Atlantic Canada Opportunities Agency
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The future is green and growing in the Bay of Fundy


Call it Green Gold.

As a clean alternative to fossil fuels,
algal oil
– a bio-product derived from algae – might just be our next Great Green Hope. When it comes to tapping these microscopic wells for the biofuel of the future, a small Nova Scotia company is on the cusp of some game-changing innovations.

Mara Renewables Corporation, a research firm based in Dartmouth, Nova Scotia, learned that the microorganism ‘T18’ – a form of algae that grows naturally in the Bay of Fundy – produces algal oil at a much higher rate than other strains of algae currently being used in biofuel research. Now, the firm is hard at work developing cost-effective, innovative processes for producing and extracting this valuable bio-product. 

The stakes are high. Sky high, in fact. Clean, green and biodegradable, algal-based biofuels have the potential in the future to act as a replacement for petroleum products, and even as jet fuel.

Mara’s founder and president, John Risley, is no stranger to sourcing innovative ideas from the sea. Mr. Risley previously built Ocean Nutrition Canada (ONC), which he helped to turn into the world’s leading supplier of marine-based dietary supplements and nutraceuticals derived from fish oils. In fact, Mara was borne out of research completed at ONC and was the last spin-off before Ocean Nutrition was acquired by Royal DSM for $540 million in July 2012. 

Mara’s team of close to 20 scientists have been focusing on completing a research and development phase to derive clean energy from T18. As Dr. Roberto Armenta, Chief Scientist and Director of Research and Development, explains, the process of deriving clean energy from T18 is “similar to brewing beer.”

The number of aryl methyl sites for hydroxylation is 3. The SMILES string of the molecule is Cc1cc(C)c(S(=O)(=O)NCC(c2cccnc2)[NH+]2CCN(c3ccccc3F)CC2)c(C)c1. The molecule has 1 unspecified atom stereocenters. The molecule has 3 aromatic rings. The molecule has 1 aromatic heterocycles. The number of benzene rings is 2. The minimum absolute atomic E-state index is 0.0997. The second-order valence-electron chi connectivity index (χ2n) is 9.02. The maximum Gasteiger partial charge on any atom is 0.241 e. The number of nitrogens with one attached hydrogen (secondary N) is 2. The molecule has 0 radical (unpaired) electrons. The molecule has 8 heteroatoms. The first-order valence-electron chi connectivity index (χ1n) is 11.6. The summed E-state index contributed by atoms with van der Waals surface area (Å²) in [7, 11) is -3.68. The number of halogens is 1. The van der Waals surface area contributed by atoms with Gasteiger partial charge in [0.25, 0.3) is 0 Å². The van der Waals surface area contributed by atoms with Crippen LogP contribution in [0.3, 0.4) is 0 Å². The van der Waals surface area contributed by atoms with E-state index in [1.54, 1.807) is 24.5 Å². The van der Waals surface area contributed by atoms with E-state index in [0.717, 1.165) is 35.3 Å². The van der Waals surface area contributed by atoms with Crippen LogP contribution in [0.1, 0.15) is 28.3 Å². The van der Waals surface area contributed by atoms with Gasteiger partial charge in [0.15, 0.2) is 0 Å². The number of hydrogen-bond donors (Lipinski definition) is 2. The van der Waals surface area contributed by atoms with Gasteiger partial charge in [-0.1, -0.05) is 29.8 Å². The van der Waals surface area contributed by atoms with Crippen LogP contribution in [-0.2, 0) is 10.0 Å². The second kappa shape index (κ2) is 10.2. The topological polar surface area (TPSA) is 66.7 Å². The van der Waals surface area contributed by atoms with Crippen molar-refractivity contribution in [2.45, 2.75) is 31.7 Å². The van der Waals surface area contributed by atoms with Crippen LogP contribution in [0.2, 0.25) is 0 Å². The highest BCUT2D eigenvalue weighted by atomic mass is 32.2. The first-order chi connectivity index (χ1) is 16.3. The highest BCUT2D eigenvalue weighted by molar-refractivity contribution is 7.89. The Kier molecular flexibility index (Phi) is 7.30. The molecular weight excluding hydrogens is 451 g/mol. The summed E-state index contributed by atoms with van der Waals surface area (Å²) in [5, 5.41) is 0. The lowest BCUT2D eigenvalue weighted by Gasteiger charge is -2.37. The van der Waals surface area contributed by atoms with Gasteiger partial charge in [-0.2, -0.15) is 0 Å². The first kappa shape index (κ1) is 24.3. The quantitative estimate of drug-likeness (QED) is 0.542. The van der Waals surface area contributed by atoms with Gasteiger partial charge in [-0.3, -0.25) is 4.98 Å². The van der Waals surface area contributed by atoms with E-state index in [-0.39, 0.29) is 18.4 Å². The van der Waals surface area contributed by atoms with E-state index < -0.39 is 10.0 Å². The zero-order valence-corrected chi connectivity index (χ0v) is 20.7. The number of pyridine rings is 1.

“Instead of feeding sugar to algae, scientists use waste materials, which ferment and eventually produce oil – a process that does not require sunlight,” says. Dr. Armenta. 

Mara is testing a number of waste materials to find the optimal ingredients for this process, including local potato and apple waste. 

three scientists

Through its integrated biofuel production system, Mara plans to produce and sell algal-oil feedstock and biofuels to distributors and refineries here and abroad.

“ACOA support was fundamental in the development of this technology, which has many potential applications worldwide,” says Dr. Armenta.

While proving the feasibility of producing fuel from algae, Mara’s scientists have also been working to ensure that it’s possible to do so quickly (in less than
five days) and at a price comparable to a barrel of oil – not a small feat! 

With values rooted in sustainability, Mara is proud to be ‘part of the solution’ when it comes to environmental challenges. And in this case, this home-grown solution could one day find its way into the fuel tank of your car, or the plane in which you’re flying.

Published April 9, 2015